Depression and Its Associated Factors Among Rural Diabetic Residents

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Abstract

Background:

Type 2 diabetes is a huge burden both for individuals and society as a whole. Although depression has been negatively associated with ideal glycemic control, little is known about the prevalence of depression or its associated factors among rural Taiwanese adults with Type 2 diabetes mellitus (type2 DM).

Purpose:

The purposes of this study were to investigate the prevalence of depression in rural-dwelling sufferers of type2 DM and to highlight the relationships between their depression status and health promoting behaviors such as physical activity, keeping active in life, sleep sufficiency, and adopting a diabetic diet.

Methods:

A cross-sectional, correlational design was used to recruit 696 participants from local healthcare centers in rural areas of Chiayi County, Taiwan. Data were collected from March 30, 2010, to August 30, 2012. The Chinese version of the Geriatric Depression Scale and its associated physiological biomarkers were used as screening tools. Logistic regression was used to identify the factors that were associated with depression status.

Results:

The prevalence of depression in this study was 16.8%. Factors found to be associated with depression included being female, having a low level of education, receiving reduced family support, having little physical activity, failing to follow a diabetic diet, frequent inactivity, and having insufficient sleep. There were no significant differences in the physiological indicators between the depressive and nondepressive groups. After controlling for confounding factors, a logistic regression model showed that depression status was associated with a lack of sleep (OR = 2.85, p < .001), less frequent exercise (OR = 2.67, p < .001), and frequent inactivity (OR = 2.35, p = .001).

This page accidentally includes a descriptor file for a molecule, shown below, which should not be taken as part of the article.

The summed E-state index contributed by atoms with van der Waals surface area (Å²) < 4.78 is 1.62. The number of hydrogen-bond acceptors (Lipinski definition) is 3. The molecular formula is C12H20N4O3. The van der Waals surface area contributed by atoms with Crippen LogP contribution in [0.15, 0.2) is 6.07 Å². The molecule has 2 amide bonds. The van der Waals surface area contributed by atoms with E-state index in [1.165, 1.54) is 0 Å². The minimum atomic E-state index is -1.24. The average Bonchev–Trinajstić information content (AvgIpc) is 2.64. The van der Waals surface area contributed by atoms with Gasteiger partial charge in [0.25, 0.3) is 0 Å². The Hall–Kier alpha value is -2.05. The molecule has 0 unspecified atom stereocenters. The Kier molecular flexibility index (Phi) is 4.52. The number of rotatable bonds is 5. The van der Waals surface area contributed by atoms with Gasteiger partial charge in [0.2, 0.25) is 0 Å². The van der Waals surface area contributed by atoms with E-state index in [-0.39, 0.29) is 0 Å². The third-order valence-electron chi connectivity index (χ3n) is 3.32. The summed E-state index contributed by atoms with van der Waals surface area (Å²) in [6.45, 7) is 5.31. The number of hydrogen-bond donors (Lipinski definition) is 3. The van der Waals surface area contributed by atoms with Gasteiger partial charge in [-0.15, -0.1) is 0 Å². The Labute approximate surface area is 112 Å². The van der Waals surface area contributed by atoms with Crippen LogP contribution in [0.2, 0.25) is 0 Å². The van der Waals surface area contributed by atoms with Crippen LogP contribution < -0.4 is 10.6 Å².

Conclusions/Implications for Practice:

This study showed that the prevalence of depression among adults with type2 DM living in rural areas is relatively high. From the perspective of health promotion, future research should focus on how to improve quality of sleep by enhancing daily physical activity and on investigating the effect of promoting a more active lifestyle among those at risk on depression.

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